During phone interviews with them Friday, I conjured up images in my head of kids screaming vocabulary words in Lanfranki’s English classes at Martin Luther King Jr. Junior High in Pittsburg and teens tinkering with automotive technology in Wheeler’s classes at Alhambra High in Martinez.

At 24, Lanfranki is only about a decade older than her students. The Las Lomas High graduate (class of 2008), who grew up in Walnut Creek, said she uses her voice and body language to engage her students.

For example, students in her sixth grade English class have no trouble remembering the difference between “mood” and “tone” in literature.

“I have the students form an M with their hands and we say: ‘Mood affects me.’ And they point to themselves.”
This helps them to understand that mood is related to how the reader feels after poring over a piece of literature, she said.

Tone, on the other hand, reflects the author’s attitude. To drive this point home, Lanfranki and her students demonstrate a bit of attitude themselves. They change their voices and move their heads back and forth, saying “tone,” with an attitude, she said.

“So, when they come to the test, they’re going to remember tone versus mood, because they have the gestures in their heads,” she said. “It’s whole-brain teaching when you throw in a gesture with a word.”

Lanfranki also encourages her students to scream vocabulary words to help them remember them. A reading comprehension technique she uses teaches students to break down texts into smaller chunks and analyze the words and paragraphs to better understand them. This is especially helpful for English language learners, she said.

Lanfranki has also started an after-school intervention program and is involved in several clubs including the Builder’s Club, which focuses on “building community through service,” she said. She said she is excited to have received top recognition as an exemplary teacher in the county at such a young age.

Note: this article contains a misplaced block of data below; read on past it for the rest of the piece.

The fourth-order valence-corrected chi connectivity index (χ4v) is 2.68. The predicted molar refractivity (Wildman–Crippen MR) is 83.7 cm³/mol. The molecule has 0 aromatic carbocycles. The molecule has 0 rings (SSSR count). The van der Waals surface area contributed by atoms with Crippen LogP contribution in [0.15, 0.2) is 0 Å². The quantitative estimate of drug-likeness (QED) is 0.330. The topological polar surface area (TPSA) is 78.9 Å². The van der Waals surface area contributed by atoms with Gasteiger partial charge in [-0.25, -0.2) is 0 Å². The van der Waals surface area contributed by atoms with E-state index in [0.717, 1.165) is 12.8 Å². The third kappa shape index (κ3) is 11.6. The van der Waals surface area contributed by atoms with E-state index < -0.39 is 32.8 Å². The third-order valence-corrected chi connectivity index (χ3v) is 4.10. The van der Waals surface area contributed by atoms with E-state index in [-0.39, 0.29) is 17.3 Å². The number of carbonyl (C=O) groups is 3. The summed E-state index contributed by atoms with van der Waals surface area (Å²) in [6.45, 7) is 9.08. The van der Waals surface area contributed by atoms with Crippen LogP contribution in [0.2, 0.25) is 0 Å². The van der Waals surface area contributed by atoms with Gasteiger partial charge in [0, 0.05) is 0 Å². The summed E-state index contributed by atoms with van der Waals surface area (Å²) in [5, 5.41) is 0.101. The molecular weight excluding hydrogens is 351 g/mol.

“I’m a product of Contra Costa education and I know how many great teachers there are out there,” she said. “I’m just honored to be recognized among them and for my peers to think that I’ve achieved this feat.”

Although Wheeler is 30 years older than Lanfranki, he has only been teaching a year longer. For three decades, he worked as a collision repair technician, fixing crashed cars.

He said he decided to pursue teaching on the advice of his wife, who is an elementary school principal in Fairfield, where they live. His relationships with his wife and his adult sons, he said, have taught him the importance of building strong connections with others.

“It’s my treasure in my life,” he said. “That’s the thing I want to pass on more than anything else — is to show kids how to have great relationships. I’ve been married for 33 years to the same woman. I have great relationships with my three kids.”

Wheeler’s former student, James Bailey White, said Wheeler’s life lessons were an important part of his classes.
“Mr. Wheeler was without a doubt the single most influential and effective teacher I have had in my collective learning career,” Bailey White said. “He sees no student as an enemy, and has always built excellent rapport with pupils, even with the most difficult ones.”

Wheeler praised the Alhambra High community, which has supported him in his teaching career.

“It is an incredible privilege to teach in Martinez,” he said. “When I came to work here, the people wrapped their arms around me and have helped me. This is an incredible place to work.”